There comes a time when every blogger questions their motives for continuing on with writing or struggles with finding their creativity (I did so openly here and from time to time wonder if I should stayed the course). We all have our reasons for getting into this silly game of online sparring but probably it really comes down to the belief that we have something new to add to the many conversations that are already taking place. We continue on because we are motivated by the feeling that that something new we are saying is somehow relevant. Relevancy, however, takes work and time.

If we are struggling to find our voice, the one that we originally were trying to channel, our posts can become just partisan rehash or an echo of some interesting oped we've read and we work with that until we find our voice once again. Or we take time away until we find the right issue to refuel our cells. Sometimes, if things are truly heading south, our posts just become meaningless, inane diatribes that are more about getting attention and getting others riled up than it is about finding your voice and relevancy. In otherwords, you know you've become irrelevant and are merely now looking for something to occupy a void.

I've noticed that there has been quite a bit of nastiness streaming through the Canadian blogosphere of late. I also know I'm not the only one. ALW gave the increase in sniping and disgusting behaviour as a reason for questioning his own continuation with blogging (which only makes his intelligent writing more relevant than ever). And from what I can tell it seems that with the increase in nastiness there has also been a decrease in the useful and insightful writing, especially amongst many of the older and more established blogs. More specifically, I'm reffering to Small Dead Animals and Five Feet of Fury (which won't get links from me).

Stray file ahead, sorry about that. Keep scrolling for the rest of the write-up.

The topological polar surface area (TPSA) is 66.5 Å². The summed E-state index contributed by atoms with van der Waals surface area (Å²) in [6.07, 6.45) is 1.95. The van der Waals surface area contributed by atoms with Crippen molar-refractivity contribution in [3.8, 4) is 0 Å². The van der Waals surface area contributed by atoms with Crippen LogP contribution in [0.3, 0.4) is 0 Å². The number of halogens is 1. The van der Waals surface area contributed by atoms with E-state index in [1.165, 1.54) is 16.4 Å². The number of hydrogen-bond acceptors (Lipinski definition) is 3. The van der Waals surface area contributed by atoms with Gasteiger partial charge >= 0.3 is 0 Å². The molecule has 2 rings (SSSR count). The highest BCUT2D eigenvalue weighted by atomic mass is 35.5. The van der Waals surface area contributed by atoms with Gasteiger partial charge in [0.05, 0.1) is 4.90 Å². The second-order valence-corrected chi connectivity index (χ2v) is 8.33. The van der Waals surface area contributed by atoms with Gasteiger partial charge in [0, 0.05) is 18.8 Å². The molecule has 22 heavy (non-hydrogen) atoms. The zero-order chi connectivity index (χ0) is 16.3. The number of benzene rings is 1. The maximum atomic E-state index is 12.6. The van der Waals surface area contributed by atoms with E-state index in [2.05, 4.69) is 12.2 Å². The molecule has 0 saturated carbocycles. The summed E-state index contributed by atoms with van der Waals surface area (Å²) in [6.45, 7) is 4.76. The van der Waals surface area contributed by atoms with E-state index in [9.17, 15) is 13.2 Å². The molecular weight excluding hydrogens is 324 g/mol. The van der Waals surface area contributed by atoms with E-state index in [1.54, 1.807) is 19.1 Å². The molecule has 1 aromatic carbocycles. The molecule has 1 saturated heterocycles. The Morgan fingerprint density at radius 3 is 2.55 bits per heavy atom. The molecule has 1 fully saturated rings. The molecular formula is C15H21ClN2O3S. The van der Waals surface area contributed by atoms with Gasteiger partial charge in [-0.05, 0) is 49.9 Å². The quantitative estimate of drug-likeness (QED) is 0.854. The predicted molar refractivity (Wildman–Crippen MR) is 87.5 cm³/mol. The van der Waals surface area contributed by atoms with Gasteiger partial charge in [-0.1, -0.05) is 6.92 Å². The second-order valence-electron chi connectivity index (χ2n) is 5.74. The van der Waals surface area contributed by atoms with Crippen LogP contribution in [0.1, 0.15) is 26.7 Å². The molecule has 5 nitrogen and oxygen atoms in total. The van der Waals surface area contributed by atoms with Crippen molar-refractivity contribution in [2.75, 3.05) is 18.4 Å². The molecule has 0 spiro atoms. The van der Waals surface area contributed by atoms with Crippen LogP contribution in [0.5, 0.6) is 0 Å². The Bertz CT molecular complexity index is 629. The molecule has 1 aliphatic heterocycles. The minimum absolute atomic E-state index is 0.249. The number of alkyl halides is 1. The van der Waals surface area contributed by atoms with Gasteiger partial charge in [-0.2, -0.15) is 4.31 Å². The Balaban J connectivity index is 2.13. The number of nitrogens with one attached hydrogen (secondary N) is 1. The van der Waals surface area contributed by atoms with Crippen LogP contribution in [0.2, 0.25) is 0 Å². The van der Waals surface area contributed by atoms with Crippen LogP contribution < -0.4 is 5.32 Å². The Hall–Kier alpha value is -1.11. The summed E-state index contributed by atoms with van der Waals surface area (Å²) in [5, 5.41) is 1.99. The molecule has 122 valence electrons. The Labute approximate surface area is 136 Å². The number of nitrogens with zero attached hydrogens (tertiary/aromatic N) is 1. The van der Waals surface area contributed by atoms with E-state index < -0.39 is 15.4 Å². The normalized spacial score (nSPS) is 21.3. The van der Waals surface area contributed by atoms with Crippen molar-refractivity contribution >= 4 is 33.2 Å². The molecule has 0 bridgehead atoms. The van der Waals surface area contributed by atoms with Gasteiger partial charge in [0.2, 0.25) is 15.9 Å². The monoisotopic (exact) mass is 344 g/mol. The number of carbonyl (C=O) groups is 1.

While I've never given Shaidle of FFoF any real credit for anything, McMillan of SDA at one time was a force to be reckoned with. I don't recall ever agreeing with her views but she could make me think - but only long enough for me to realize she was likely wrong. However, for the last while both of these writers have resorted to outright racism, insults, pranks and other garbage. Some of their material has been so obviously prejudice or offensive that it is hard to imagine they didn't know what they were saying prior to writing what they had. And there is my point. These two writers, while still popular - albeit, with a less than desirable crowd - are no longer writing anything useful, insightful, original or the like. They are playing to a particular audience with a generally, warped view of reality. It's more about getting attention, putting down those they don't care for and upsetting others.

Someone could make the argument that both SDA and FFoF are relevant because either they are presenting the viewpoint of a small, marginalized group or because their usefulness comes through providing the arguments that need to be tackled by other defenders. However, in their instances, I have my doubts that either case is made. For one, everyone already knows that these type of people and viewpoints exist. Also, some of the garbage they have said has been so specifically, directed at an individual or individuals who are not members of the offended group, that any point they may have been trying to make is lost and/or discredited (as if it had any credit anyway). As well, they have yet to actually make serious cases for these types of viewpoints. Both have went on tangents that are not backed up by any evidence or statement of realistic fact. Generalizations, stereotypes and prejudices are the norm which only goes to show that either the positions hold no weight or aren't actually believed by the author. In either case, their points are then moot.